The Biggest Roulette Winner of Them All

There are so many places to play online casino games today that it’s not surprising that the wins are getting bigger and bigger. Whatever you play, there’s a possibility of winning big. If you play slots online now with 32Red, there are progressives to play for that have life-changing jackpots up for grabs. And that’s just one example. Every casino site will have amazing progressive jackpots available – it’s just a question of deciding which one to play for.

Big roulette wins happen every day these days, but back in the 1890s there was a man who was said to be the first person to ‘break the bank’ in a casino. To break the bank means to play so well that you leave the casino table without any chips. Games have to be stopped while more chips are fetched from the casino vaults. As you can imagine, it’s rare that this happens and Charles Wells was an English conman who did this in Monte Carlo back in 1891.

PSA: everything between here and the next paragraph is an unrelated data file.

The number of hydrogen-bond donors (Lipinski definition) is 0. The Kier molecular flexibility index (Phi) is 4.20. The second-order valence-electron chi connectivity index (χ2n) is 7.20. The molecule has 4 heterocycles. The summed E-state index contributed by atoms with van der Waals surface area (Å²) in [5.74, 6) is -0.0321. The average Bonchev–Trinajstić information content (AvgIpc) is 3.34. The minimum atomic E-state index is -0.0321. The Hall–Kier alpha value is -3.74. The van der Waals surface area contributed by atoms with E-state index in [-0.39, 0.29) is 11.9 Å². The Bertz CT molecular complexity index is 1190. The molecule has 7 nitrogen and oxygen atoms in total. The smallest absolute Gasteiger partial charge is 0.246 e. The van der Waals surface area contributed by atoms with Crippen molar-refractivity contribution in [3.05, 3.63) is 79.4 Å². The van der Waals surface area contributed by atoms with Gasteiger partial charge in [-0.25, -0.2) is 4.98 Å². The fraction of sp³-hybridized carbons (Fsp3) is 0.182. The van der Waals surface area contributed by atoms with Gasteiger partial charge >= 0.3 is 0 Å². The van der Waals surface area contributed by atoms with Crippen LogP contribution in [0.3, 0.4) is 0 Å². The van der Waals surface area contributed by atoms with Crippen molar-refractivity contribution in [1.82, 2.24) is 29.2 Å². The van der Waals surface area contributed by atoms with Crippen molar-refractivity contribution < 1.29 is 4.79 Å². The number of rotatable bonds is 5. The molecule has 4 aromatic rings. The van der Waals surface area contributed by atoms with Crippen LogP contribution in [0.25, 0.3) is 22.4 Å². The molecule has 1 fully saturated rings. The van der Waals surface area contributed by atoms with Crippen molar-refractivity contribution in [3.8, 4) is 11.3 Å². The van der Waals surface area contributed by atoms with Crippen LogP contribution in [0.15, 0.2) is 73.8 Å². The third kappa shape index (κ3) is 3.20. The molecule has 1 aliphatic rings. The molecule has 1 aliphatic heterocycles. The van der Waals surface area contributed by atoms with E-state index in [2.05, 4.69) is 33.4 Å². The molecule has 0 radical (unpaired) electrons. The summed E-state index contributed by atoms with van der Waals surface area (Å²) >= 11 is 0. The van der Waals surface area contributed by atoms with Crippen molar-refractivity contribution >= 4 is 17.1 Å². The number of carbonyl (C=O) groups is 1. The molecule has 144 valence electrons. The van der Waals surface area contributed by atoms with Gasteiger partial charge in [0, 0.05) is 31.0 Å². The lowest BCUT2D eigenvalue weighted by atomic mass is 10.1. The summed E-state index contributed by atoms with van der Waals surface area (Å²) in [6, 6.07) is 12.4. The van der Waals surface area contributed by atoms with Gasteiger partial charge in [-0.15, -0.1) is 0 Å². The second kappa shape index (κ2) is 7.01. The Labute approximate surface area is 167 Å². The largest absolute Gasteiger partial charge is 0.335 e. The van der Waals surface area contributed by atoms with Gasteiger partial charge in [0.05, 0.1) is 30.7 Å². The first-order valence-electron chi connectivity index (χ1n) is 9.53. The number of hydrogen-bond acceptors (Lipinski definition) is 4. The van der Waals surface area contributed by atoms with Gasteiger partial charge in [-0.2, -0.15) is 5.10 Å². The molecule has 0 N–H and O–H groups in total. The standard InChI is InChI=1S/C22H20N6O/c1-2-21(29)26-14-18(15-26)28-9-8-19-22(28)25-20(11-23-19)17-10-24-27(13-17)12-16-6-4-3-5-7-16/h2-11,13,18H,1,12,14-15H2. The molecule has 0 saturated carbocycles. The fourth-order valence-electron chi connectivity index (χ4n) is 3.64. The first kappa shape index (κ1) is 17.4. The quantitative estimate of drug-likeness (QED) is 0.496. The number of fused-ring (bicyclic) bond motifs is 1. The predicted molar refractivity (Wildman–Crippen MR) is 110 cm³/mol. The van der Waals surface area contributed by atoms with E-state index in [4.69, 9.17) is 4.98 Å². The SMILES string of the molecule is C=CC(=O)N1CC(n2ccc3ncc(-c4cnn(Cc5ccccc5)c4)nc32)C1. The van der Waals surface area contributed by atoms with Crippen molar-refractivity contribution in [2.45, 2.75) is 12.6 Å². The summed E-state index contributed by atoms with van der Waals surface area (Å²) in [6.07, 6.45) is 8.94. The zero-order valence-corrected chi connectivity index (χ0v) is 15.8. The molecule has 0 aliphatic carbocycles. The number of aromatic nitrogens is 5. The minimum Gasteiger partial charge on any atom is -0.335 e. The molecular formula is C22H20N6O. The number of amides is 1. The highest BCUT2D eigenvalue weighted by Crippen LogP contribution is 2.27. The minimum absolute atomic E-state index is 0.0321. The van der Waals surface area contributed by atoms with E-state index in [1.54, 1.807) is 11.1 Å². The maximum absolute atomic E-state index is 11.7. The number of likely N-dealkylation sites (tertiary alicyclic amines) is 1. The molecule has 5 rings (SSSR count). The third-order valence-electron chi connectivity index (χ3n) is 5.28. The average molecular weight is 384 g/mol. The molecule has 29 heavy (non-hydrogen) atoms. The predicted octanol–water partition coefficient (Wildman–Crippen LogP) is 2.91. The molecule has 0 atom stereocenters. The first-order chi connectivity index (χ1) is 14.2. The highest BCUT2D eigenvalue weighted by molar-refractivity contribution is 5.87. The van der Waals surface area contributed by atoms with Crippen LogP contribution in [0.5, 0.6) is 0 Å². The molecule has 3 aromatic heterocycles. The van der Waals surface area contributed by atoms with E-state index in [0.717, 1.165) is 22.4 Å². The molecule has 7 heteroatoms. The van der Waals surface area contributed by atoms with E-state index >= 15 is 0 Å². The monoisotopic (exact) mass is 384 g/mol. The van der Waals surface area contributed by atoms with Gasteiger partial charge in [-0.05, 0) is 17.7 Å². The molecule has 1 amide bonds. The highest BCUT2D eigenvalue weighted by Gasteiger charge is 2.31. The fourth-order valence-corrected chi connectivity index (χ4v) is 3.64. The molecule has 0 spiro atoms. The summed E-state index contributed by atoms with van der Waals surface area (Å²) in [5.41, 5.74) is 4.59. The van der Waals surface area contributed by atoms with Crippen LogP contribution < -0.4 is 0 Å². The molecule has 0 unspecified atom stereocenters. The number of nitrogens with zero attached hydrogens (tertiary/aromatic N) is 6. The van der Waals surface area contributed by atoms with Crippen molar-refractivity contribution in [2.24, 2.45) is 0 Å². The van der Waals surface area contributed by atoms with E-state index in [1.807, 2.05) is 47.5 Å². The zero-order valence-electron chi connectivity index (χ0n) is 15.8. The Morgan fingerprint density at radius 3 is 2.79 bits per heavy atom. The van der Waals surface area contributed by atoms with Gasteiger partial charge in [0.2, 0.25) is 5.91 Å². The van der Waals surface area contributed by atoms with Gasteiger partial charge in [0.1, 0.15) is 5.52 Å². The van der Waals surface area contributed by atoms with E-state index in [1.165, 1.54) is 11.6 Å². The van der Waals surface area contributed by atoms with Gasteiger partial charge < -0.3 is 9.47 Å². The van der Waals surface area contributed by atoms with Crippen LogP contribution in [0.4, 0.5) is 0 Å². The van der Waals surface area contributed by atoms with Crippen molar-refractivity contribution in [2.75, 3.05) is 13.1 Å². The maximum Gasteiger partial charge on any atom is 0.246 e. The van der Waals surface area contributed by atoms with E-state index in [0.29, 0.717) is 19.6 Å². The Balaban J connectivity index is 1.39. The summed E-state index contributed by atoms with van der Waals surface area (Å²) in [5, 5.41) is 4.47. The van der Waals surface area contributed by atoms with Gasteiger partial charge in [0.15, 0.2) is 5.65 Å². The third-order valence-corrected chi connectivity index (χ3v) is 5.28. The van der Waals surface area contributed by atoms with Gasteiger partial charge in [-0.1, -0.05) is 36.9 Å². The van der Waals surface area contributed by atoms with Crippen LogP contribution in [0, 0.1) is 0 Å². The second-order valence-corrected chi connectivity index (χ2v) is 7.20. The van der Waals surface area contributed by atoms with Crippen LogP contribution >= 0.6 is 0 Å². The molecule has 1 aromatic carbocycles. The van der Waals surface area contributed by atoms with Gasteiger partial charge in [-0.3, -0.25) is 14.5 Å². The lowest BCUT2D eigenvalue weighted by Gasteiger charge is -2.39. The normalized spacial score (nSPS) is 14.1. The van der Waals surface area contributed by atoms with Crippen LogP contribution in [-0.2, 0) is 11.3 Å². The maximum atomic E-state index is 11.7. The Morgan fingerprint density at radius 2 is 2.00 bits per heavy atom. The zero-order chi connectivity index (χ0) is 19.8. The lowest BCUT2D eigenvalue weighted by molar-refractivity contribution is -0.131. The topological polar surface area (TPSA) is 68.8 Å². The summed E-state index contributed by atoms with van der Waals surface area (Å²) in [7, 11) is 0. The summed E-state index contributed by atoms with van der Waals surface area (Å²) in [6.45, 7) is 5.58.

Wells sat down at a roulette table and played an eleven-hour marathon session with £4,000 that he had procured from investors into his supposed invention of a musical jump rope (it never existed). During that time, legend has it that he broke the bank twelve times. And at one point during his mega-gaming session, Wells called the right bet 23 out of 30 times in a row. This has never been repeated at any casino in the world. By the end of the night, Wells left with a million francs’ winnings. Casino officials claimed he had used the Martingale system to win such a massive amount. This is where you double each bet each time you have a loss – until you have a win. Wells always said he never used a system, and that his win was down to pure luck.

That’s not where the story ended though. Wells then convinced investors to put money into another supposed invention to improve fuel saving on steam ships. He went back to Monte Carlo in 1892 and broke the bank again six more times. However, his investors and the police caught up with him and he was arrested in Le Havre and extradited to England for fraud. His case was heard at the Old Bailey and he was imprisoned for eight years, and then a further three.

On his release, Wells went back to France where another financial scam earned him another five year prison sentence. There was no happy ending for Wells; he died penniless in Paris in 1922, but he’s remembered more for his amazing roulette win than his sorry demise.